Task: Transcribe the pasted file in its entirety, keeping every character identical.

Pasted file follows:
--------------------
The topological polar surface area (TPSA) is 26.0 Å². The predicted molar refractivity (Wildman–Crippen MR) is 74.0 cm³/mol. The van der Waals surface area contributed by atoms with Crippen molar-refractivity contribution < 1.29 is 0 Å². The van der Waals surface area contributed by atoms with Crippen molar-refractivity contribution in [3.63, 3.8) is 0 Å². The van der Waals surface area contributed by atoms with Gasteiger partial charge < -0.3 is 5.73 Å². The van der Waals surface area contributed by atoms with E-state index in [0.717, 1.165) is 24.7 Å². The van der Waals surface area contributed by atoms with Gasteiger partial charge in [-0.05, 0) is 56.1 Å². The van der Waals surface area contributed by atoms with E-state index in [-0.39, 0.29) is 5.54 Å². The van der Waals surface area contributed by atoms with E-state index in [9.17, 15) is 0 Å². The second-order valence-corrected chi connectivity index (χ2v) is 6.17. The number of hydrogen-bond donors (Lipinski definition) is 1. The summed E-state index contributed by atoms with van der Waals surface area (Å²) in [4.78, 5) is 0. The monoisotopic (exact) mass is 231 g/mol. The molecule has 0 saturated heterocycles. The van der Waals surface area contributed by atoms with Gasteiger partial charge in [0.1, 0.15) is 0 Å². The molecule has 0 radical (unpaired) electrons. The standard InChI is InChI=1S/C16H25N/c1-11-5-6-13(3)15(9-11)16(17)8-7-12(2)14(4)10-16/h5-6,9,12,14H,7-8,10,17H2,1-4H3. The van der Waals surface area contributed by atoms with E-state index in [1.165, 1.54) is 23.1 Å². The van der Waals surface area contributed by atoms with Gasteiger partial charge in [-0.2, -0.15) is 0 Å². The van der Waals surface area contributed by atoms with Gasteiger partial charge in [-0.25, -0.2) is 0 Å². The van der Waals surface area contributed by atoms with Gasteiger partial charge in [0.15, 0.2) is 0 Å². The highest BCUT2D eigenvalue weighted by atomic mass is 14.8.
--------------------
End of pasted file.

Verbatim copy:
The topological polar surface area (TPSA) is 26.0 Å². The predicted molar refractivity (Wildman–Crippen MR) is 74.0 cm³/mol. The van der Waals surface area contributed by atoms with Crippen molar-refractivity contribution < 1.29 is 0 Å². The van der Waals surface area contributed by atoms with Crippen molar-refractivity contribution in [3.63, 3.8) is 0 Å². The van der Waals surface area contributed by atoms with Gasteiger partial charge < -0.3 is 5.73 Å². The van der Waals surface area contributed by atoms with E-state index in [0.717, 1.165) is 24.7 Å². The van der Waals surface area contributed by atoms with Gasteiger partial charge in [-0.05, 0) is 56.1 Å². The van der Waals surface area contributed by atoms with E-state index in [-0.39, 0.29) is 5.54 Å². The van der Waals surface area contributed by atoms with E-state index in [9.17, 15) is 0 Å². The second-order valence-corrected chi connectivity index (χ2v) is 6.17. The number of hydrogen-bond donors (Lipinski definition) is 1. The summed E-state index contributed by atoms with van der Waals surface area (Å²) in [4.78, 5) is 0. The monoisotopic (exact) mass is 231 g/mol. The molecule has 0 saturated heterocycles. The van der Waals surface area contributed by atoms with Gasteiger partial charge in [0.1, 0.15) is 0 Å². The molecule has 0 radical (unpaired) electrons. The standard InChI is InChI=1S/C16H25N/c1-11-5-6-13(3)15(9-11)16(17)8-7-12(2)14(4)10-16/h5-6,9,12,14H,7-8,10,17H2,1-4H3. The van der Waals surface area contributed by atoms with E-state index in [1.165, 1.54) is 23.1 Å². The van der Waals surface area contributed by atoms with Gasteiger partial charge in [-0.2, -0.15) is 0 Å². The van der Waals surface area contributed by atoms with Gasteiger partial charge in [-0.25, -0.2) is 0 Å². The van der Waals surface area contributed by atoms with Gasteiger partial charge in [0.15, 0.2) is 0 Å². The highest BCUT2D eigenvalue weighted by atomic mass is 14.8.